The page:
The combination of ever rising costs and customer expectations of ever falling prices means we’ve started culling our herd of Berkshire pigs.
Prices were up again when I paid the bill at the feed merchants today, necessitating a dip into our household savings and that’s unacceptable even though we have three porkers going through at the moment.
Pork from the growers will recoup the money from our savings but there will be nothing left to pay for further feed, much less the replacement stock we need. Or fencing materials, veterinary costs, farm insurance and the like. We broke even last year so there’s nothing left in the bank for them at this point.
If we could cover our costs and get the small margin we need to rebuild our cushion, it might be worth going on with the pigs. But with the majority of potential customers for pigs and pork—five of seven in the past fortnight—demanding prices that are one-third to one-half the cost of the production we see little point in carrying on. (Ironically, we have a bigger base of potential customers than ever thanks to most other local producers quitting.)
As our boar, Gus, and one of the sows, Daisy, were already in ill health I decided to cull them immediately instead of running up further veterinary and feed bills.
A neighbour with a firearms certificate, endorsed for culling injured stock, brought his .22 over this afternoon and shot both of them.
I’d have preferred to use a shotgun as it’s safer and more effective—fired at close range into the skull about an inch above the eyes—but the people who let me use their shotgun (under supervision on my land) if needed were away. (UK firearms laws have so far prevented me obtaining a shotgun certificate.)
With both pigs, the first shot from the .22 didn’t hit quite square thanks to the pigs moving their heads slightly. The fractional change in angle, combined with the hardness and thickness of a mature pig’s skull, meant the bullets ricocheted up their foreheads.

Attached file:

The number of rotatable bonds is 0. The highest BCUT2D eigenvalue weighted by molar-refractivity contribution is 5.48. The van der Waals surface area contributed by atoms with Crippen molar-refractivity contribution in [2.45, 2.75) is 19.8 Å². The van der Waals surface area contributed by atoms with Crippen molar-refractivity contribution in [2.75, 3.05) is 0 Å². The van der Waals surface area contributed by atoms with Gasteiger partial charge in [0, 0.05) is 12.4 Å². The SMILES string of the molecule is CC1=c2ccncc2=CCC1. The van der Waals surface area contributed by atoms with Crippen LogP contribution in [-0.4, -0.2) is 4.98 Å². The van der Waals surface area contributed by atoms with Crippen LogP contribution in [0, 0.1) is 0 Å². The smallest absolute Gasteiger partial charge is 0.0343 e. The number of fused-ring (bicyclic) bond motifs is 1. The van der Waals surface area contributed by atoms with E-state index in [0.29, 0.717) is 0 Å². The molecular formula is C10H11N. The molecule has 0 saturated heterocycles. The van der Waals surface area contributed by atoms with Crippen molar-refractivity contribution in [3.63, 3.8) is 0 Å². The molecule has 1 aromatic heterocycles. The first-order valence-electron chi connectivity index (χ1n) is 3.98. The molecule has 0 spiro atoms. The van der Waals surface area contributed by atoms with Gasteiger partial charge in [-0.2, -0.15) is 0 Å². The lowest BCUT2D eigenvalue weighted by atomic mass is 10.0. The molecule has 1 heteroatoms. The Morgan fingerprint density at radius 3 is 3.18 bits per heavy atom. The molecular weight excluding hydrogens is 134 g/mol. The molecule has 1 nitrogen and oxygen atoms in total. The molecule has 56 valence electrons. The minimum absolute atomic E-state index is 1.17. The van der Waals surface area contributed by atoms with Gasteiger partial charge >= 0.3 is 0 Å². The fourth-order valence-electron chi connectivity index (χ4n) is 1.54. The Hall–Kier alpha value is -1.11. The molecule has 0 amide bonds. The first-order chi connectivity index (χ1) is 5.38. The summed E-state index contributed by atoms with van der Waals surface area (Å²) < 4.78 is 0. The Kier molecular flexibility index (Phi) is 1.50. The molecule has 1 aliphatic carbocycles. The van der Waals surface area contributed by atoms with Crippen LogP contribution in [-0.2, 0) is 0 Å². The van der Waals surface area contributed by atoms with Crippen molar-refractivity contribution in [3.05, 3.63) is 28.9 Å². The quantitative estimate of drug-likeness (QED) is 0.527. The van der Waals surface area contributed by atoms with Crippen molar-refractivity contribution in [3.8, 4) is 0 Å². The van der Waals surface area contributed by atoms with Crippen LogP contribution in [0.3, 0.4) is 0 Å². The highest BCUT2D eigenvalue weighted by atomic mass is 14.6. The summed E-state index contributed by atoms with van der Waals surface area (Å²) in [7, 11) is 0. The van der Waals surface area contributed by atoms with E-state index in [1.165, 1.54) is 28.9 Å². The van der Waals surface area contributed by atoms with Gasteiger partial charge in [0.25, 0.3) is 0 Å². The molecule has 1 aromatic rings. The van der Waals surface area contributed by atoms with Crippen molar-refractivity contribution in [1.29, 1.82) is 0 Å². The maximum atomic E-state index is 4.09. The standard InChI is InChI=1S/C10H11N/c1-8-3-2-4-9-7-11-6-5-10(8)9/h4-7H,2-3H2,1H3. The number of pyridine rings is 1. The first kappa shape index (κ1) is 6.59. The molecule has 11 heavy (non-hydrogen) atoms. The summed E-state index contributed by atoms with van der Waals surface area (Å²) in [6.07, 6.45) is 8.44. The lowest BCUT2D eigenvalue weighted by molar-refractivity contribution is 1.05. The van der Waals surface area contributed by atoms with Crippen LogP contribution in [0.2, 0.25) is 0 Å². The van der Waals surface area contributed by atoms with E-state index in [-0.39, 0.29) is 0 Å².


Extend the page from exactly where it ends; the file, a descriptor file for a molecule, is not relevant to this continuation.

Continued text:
I’d anticipated this and positioned the pigs with the empty hillside rising behind them, but it wasn’t pleasant to have rounds zip off bone into the air then plough into the soil far up the rise.
In both cases, the second shots hit square, at very close to a right angle to the forehead, and penetrated the bone. Both pigs dropped immediately, indicating their brain stems were destroyed by the rounds.
The neighbour and I moved the pig carcasses around to the hardstanding to allow the knacker to collect them tomorrow. They’re under a tarpaulin to avoid offending passers-by—we know from experience how few people like to be confronted by the realities of farming.
As for the remaining sows, I’d like to send them to slaughter. If we can turn them into sausages, chops and hams we can cover the costs of culling them, plus the costs of disposing of the boar and sow.
However, most abattoirs up here only take pigs to 80kg and the sows are in excess of 200kg. If we can’t send the sows to slaughter, we’ll have to pay the cull costs from the proceeds of the last porkers.
It will leave us a little out of pocket but not as much as keeping a herd of pigs on and subsidising at least half the cost of other people’s food, as an ever increasing number of would-be customers make clear that’s what we’re expected to do.
Well, their expectations won’t be met at our expense. Instead, they can go to the supermarket, fill their trolleys with cheap, imported and intensively produced pork while blaming the supermarkets for farmers not getting paid enough for milk or pork.